I have a cranky bathtub. Seriously. The silly thing drives me crazy. My tub is sluggish, and it has a mind of its own. You see, about every eight months, it decides to clog. I can always tell the warning signs. When I shower, rather than disappearing, the water starts backing up. Days later, water is covering my toes. By the time the water level is up to my ankles, I know I have to do something.
Normally, a sluggish tub wouldn’t present a problem. All that’s needed to fix it is a chemical drain cleaner, right? Wrong. I have Multiple Chemical Sensitivity, and I can’t use most chemicals—including drain cleaner. That means when the tub decides to go on strike, I have to get down on my knees and use a plunger.
I don’t really care for plungers. They aren’t exactly my favorite invention. They aren’t particularly thrilling or exciting to use, and I always end up getting splashed. I don’t approve of being splashed. I think it’s nasty.
The other day, I was down on my knees plunging my tub. It went something like this: plunge, plunge, plunge, plunge, plunge, plunge—wipe sweat from brow—plunge, plunge, plunge, plunge, plunge—notice there isn’t any change in water level—plunge, plunge, plunge…
After about ten minutes of steady work, I decided to remove my mind from the boring task and turn philosophical. I wasn’t sure if any wonderful, spiritual lesson could be gleaned from a clogged tub and a plunger, but I was determined to find one.
Plunge, plunge, plunge, plunge, plunge—I thought about salvation. I couldn’t find a connection…
Plunge, plunge, plunge, plunge, plunge—I thought about worship, but it didn’t seem to fit…
Plunge, plunge, plunge, plunge, plunge—water splashed my face—I thought about my wet head.
Friends, you will be happy to know that there IS a spiritual lesson that can be gleaned from a cranky bathtub and a plunger. As I wiped water from my eyes, I realized that my brain is like my bathtub. Most of the time, the day’s events swirl down the drain and disappear, but every once in a while, something happens that sticks in my mind. An unkind word. A strange glance. A slighting gesture. When those things happen, if I’m not careful, they don’t disappear right away, and soon my mind is totally focused on hurtful things. When that happens, trouble always follows.
Jesus said in Luke 17:1 that opportunities to be offended are always going to come. In fact, Jesus said it was IMPOSSIBLE for offence not to come.
Proverbs 19:11 says, “A wise man restrains his anger and OVERLOOKS insults. This is to his credit.”
Sometimes, I tend to be like a dog with a bone when something hurtful happens. I gnaw on it. I refuse to let it go. I analyze it. I try to figure out why it happened. I try to figure out what I could have done to prevent it. I try to figure out who was at fault. I try to figure out if I said the right thing. I try to come up with the brilliant things I SHOULD have said. Sometimes, I do everything but the things I’ve been instructed to do. The Bible says I should OVERLOOK the hurtful event and FORGET it. In essence, I should let the offense swirl down the drain and out of my mind.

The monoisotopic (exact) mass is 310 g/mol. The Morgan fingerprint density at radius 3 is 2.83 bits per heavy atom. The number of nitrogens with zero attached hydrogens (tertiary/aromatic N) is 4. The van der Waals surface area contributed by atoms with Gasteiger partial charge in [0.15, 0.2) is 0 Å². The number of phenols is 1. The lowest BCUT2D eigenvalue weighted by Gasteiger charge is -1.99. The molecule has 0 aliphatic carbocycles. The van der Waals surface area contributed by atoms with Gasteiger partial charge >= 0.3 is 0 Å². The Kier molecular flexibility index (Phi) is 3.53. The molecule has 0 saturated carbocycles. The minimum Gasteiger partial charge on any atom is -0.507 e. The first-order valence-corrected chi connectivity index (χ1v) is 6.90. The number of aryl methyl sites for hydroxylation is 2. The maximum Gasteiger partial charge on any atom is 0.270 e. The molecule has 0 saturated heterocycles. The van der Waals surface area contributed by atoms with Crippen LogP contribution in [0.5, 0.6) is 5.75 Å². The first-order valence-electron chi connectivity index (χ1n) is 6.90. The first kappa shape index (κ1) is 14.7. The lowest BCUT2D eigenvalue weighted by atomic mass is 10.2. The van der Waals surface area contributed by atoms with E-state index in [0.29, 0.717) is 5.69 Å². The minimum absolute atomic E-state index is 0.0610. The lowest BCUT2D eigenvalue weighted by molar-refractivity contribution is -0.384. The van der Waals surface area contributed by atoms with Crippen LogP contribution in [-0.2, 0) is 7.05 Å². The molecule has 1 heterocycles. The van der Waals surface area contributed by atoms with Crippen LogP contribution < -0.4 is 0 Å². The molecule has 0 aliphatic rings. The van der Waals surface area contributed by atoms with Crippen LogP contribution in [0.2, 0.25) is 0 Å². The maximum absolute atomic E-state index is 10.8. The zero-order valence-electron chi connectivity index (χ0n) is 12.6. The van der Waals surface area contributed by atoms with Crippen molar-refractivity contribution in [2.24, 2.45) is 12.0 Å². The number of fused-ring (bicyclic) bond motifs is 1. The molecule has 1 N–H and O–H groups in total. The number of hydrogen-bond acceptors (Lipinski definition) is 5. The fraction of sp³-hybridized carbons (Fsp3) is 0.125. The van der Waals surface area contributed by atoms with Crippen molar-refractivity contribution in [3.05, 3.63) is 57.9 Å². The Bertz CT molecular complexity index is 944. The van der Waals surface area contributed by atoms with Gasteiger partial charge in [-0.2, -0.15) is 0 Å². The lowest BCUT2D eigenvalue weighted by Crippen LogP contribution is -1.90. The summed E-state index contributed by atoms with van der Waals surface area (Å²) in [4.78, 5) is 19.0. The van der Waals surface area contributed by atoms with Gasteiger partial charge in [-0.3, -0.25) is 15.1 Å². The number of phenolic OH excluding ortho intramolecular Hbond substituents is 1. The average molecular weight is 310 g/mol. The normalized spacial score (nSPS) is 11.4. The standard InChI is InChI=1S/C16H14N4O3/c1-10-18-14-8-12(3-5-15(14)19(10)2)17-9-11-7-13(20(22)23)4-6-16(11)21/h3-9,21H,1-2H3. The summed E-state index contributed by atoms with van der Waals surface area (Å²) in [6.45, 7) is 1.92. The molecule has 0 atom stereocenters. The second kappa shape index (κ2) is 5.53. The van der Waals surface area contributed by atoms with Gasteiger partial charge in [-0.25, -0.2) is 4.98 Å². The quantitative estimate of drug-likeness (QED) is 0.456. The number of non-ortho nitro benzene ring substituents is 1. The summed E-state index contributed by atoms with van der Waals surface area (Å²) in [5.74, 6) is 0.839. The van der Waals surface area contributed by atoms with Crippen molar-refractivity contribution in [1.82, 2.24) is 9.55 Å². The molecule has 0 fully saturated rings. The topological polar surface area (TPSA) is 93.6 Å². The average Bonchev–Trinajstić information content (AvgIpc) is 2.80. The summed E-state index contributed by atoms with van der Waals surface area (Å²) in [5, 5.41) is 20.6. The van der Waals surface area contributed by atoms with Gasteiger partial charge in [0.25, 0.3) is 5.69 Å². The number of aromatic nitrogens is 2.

There was a time in my life when I was a very bitter person. I could remember every hurtful thing that was ever said to me–and I could remember those hurtful things in crystal clear detail. Soon, my angry, bitter thoughts started playing over and over in my mind. They were what I thought about before I went to sleep. They were what I thought about when I got up. They were what I thought about when I was washing the dishes or folding the clothes. My angry, bitter thoughts squeezed out any pleasant thoughts that tried to take root.
Was I happy living that way???
Are you kidding? I was miserable. Deep down, I knew that harboring grudges and holding onto hurtful memories was wrong, but I didn’t know what to do about it. I tried to justify my grudges by saying it was the other person’s fault—but I knew that wasn’t true. The other person wasn’t in control of my brain—I was. I was responsible for my own thoughts and attitudes.
Finally, I couldn’t stand the YUCK of my own mind. I knew I had to change my thinking. With God’s help, I began mentally singing a hymn every time a hurtful memory rose up to haunt me. I had to do it EVERY SINGLE TIME. I didn’t give myself any wiggle room. I did not allow any pity parties. I prayed every day for God to help me. I made cleaning up my mind a priority. It was incredibly hard, but after a year, hymns were playing in my mind rather than bitter thoughts.
Deliverance isn’t always easy or instantaneous. Deliverance sometimes takes hard work and determination.
I’ve been down the “Bitterness Road,” and I hate where it leads. It may seem harmless to rehash a hurtful conversation—it may seem okay to analyze a painful memory—but I’ve learned that it is incredibly dangerous. When rehashing becomes a habit, it always ends in slavery.
Ephesians 4:26-27 says, “Be ye angry, and sin not: let not the sun go down upon your wrath: neither give place to the devil.”
I’ve learned that anger turns into poison after twenty-four hours. I don’t like poison. I try to avoid it. I definitely don’t play around with it or ingest it. After winning my freedom from bitterness, I try very hard to let hurtful things go as quickly as possible. I’ve learned that waiting for apologies is a waste of time—so is rehashing hurtful events. I’m so glad that God helped me use the “holy hymn plunger” to clear away my bitterness. I still try to sing hymns every day. I think of it as “preventative” spiritual warfare.
You know what? I wonder if preventative plunging would work on my tub? Maybe I should start plunging my bathtub once a month. Two minutes of monthly plunging would certainly be easier than an hour of extreme effort every eight months. Prevention. Instant action. Yes. That’s the key.